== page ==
Mother of three is killed as minibus overturns
18 others injured in race-outing tragedy
A CHRISTMAS trip to the races turned to tragedy yesterday when a minibus carrying post office workers crashed, killing one woman and injuring 18 others.
The latest victim of the country's cold snap Breda O'Connor (41) died when the bus, destined for the Leopardstown Races, hit a stretch of black ice and overturned outside Gorey, Co Wexford.
It is understood the force of the crash propelled mother-of-three Ms O'Connor through the windscreen.
Passengers were left screaming in panic as they desperately tried to get out of the vehicle as fears grew that it could catch fire.
Witnesses said it was a miracle that nobody else was killed. Some 18 people were taken to hospital to be treated for a range of injuries, from bumps and bruises to broken legs.
In a bizarre sequence of events, an ambulance and a garda car also crashed en route to the scene of the accident, with the ambulance flipping onto its side.
Neither the paramedics nor the gardai in either vehicle were seriously injured.
Gardai confirmed that the N11, where the crash took place, had been gritted.
An Post said last night that the Leopardstown excursion had been organised by local staff and post office operators in the Wexford-Enniscorthy area and was not an official trip.
Ms O'Connor, from The Ballagh, had been working as a post office assistant in Castlebridge, Co Wexford, for the past number of years.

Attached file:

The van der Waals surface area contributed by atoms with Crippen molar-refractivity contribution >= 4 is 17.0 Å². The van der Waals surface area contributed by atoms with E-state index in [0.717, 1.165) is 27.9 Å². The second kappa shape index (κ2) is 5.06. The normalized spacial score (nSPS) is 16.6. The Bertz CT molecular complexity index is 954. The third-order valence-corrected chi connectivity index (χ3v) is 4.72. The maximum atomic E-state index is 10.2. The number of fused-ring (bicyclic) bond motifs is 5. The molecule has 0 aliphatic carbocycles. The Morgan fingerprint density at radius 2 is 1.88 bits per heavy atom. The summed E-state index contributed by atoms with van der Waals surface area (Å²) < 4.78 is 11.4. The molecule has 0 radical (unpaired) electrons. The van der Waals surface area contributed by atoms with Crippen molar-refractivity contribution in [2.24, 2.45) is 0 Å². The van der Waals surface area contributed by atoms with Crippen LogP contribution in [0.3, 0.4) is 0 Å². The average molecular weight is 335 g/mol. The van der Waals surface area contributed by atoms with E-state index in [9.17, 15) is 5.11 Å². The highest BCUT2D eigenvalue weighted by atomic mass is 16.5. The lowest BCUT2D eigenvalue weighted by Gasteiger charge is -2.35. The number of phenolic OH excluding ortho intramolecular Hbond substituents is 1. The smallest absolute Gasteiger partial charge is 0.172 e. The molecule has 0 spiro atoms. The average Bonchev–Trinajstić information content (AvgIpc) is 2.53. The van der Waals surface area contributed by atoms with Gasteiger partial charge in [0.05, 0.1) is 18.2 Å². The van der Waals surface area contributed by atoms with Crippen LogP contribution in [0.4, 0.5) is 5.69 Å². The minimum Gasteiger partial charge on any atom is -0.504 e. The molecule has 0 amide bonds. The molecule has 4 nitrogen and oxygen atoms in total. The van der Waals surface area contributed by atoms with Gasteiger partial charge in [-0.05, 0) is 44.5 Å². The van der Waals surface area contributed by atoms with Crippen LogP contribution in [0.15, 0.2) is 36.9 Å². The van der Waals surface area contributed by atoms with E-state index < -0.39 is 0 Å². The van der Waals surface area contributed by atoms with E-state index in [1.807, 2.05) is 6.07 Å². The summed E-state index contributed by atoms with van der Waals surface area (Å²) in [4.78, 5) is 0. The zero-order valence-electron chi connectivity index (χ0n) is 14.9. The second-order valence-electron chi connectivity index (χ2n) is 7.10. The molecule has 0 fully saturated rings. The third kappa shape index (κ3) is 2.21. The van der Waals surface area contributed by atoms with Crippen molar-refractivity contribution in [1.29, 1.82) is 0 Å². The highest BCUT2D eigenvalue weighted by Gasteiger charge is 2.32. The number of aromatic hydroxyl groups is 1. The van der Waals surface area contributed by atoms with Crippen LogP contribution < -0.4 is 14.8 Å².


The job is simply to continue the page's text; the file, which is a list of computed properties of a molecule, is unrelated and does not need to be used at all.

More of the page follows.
Her husband, Hugh, is well known for his hurling exploits with local GAA club, Oulart-the-Ballagh and the couple have two daughters Sinead (21), Eimear (7) and one son Pa (19).
Ms O'Connor's affiliation with An Post stretches back decades as her parents ran an outlet in her native Curracloe, which is now headed by her brother.
"On behalf of the chief executive and all the staff at An Post, I would like to express our deepest sympathies to the O'Connor family.
"We are shocked and saddened at this tragedy," a spokeswoman for An Post told the Irish Independent.
The local communities of The Ballagh and Curracloe were left reeling following the news of Ms O'Connor's death last night.
One neighbour told how attending the Leopardstown Races was one of the highlights of Ms O'Connor's year.
"This is a terrible tragedy for the young family, especially so close after Christmas," the neighbour said.
"The sympathy of the whole parish goes out to the family in what is a terrible tragedy on what was to be a joyous day out at the races."
Ms O'Connor's body was removed from the accident scene to Waterford Regional Hospital where she was pronounced dead.
The bus driver, named locally as John Dalton, from Wexford town, was taken to St Vincent's Hospital in Dublin after suffering two broken legs.
Investigating gardai confirmed that the treacherous stretch of road had been gritted earlier that day.
"Locals say they had a shower of rain at around 9am which became frozen over. This possibly led to the accident," Inspector Michael Walsh said.
"Also the garda patrol car skidded in the area going down a small embankment but no one was injured," he added.